Last week I expressed some concern about whether or not my first-grader was old enough to be learning about some of the more violent aspects of the civil rights movement. One of the frustrating outcomes of that conversation is that the teacher (and a few commenters) misinterpreted my concern as being over conversations about race in general, which couldn’t be further from the truth. I am a firm believer that we should be talking to our kids about racial differences from a very young age.
The truth is, at the age that most children begin to notice gender differences, they also begin to notice race. I think many of us are unaware of this, because it can be a subject we inadvertently avoid. We want our kids to be “colour-blind,” so we pretend not to notice differences and encourage them do to the same. But, in doing so, we might miss some important conversations, and even inadvertently send a message to our children that noticing the race of others (which they inevitably will) somehow makes them bad.
At a certain age, all kids are prone to leaving others out based on external factors. This can be gender, race, disability, etc. I think kids need help to overcome this natural tendency to seek out “sameness.” I also think they need intentionality, especially when living in non-diverse areas. Kids do see colour and when parents ignore it, the lesson children learn is that diversity is something too scary to talk about.
There are differing views on what should be taught about race and racism and when. I really believe that children are never to young to start learning about racial difference and the importance of fighting prejudice. For age-appropriate books that can help parents to start the conversation, go to: www.rageagainsttheminivan. com/2012/01/how-to-talk-to-kids-about-race-and.html
I don’t know that there is a universal timeline that fits every child, because maturity levels vary. Obviously, Jafta learned a little more than I would have preferred in his first grade class, but it’s turned out to be fine. We’ve had some good conversations, and I’ve pulled out some of the books for Grades 3-5 that we we’ve been holding back until he was older. I think going to a celebratory Martin Luther King, Jr Day parade this weekend helped reframe what was a scary story into a source of pride for his race and all they have overcome. The other kids enjoyed the parade, and we had many talks about how Martin Luther King, Jr. made it possible for people of every colour to be friends.
I really want to emphasize that the suggestions I’ve made are not just suggestions for African-American or transracial families. I think all of us should be introducing these concepts to our kids. A recent study, outlined in the book NurtureShock, discovered that most white parents don’t ever talk to their kids about race. The rule is that because we want our kids to be colour-blind, we don’t point out skin colour. We’ll say things like “everybody’s equal” but find it hard to be more specific than that. If our kids point out somebody who looks different, we shush them and tell them it’s rude to talk about it. It’s kind of like the sex talk. If we never talk to our kids about sex, they are gonna have to figure it out on their own. That will probably lead to some not-so-great influences filling in their gaps of knowledge.
Here are a few practical suggestions for developing an environment in which diversity is valued:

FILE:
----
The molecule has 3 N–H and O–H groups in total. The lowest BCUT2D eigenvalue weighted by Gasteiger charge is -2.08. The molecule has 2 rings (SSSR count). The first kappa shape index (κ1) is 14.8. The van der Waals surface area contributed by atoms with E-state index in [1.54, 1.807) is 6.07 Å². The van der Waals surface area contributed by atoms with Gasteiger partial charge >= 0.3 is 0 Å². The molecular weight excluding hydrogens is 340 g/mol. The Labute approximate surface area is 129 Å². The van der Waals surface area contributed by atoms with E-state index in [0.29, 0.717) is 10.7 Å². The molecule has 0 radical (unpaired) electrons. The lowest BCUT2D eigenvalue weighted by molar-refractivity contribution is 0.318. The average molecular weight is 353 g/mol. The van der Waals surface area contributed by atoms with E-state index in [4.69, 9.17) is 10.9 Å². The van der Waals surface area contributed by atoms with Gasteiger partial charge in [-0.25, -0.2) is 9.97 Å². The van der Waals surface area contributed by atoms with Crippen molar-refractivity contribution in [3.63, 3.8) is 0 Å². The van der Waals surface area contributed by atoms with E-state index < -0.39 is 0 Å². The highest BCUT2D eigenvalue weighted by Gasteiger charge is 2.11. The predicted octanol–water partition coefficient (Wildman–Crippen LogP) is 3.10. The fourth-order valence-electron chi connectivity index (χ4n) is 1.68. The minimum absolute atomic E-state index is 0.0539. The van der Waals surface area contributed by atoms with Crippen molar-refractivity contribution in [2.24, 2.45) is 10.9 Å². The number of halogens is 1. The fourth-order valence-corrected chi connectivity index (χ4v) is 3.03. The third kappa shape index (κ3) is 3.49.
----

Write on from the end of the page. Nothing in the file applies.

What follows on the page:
- Take an inventory of your home’s diversity. Are your toys sending a subtle message? Make it a point to buy dolls and action figures of every race. Watch how your kids react.
- Be intentional in showing your children positive examples of other races in the media they watch. Some great examples are Go, Diego, Go!, Little Bill, Ni Hao, Kai-Lan, Dora the Explorer, and Cooking for Kids with Luis.
- Take inventory of your own racial biases. Be careful with the language you use around your children. Avoid making stereotypical statements or racial jokes in front of your children (or better yet, don’t do it at all).
- Look for opportunities to immerse your family in other cultures. Try to find situations where your family is the minority. This is a great stretching and empathy-building opportunity for you and your kids. Try attending a minority church event or a cultural festival. Again, observe your child’s reactions and open a dialogue about how he or she feels.
- Read books that depict children from other races and countries. For an incredible list of multi-cultural children’s books, check out the reader’s group “Shades of love: multicultural children’s books & literature” at www.shelfari.com.
- Just observe. Watch how your children play with children who are different, whether it be skin colour, gender, disability, or physical differences. Talk about it. Let your child know that you are a safe person to process his or her feelings and reactions with, while at the same time guiding him or her to accept children with differences.
- Talk to your children about racial prejudice. Ask them to recall any they have observed. Encourage them to be advocates against bullying towards children who are different.
- Lead by example. Widen your circle of friends and acquaintances to include people from different backgrounds, cultures and experiences.
Kristen is the mom of four children within four years via birth and adoption, and has been blogging at Rage Against the Minivan as a coping skill since 2004. She is a marriage and family therapist, a freelance writer, and a musical theater geek. She is also the managing editor of ShePosts, an online news magazine for women in social media, the editor of Mama Manifesto, a collaborative parenting blog, and a columnist at ConversantLife and the OC Register where she writes a parenting advice colum.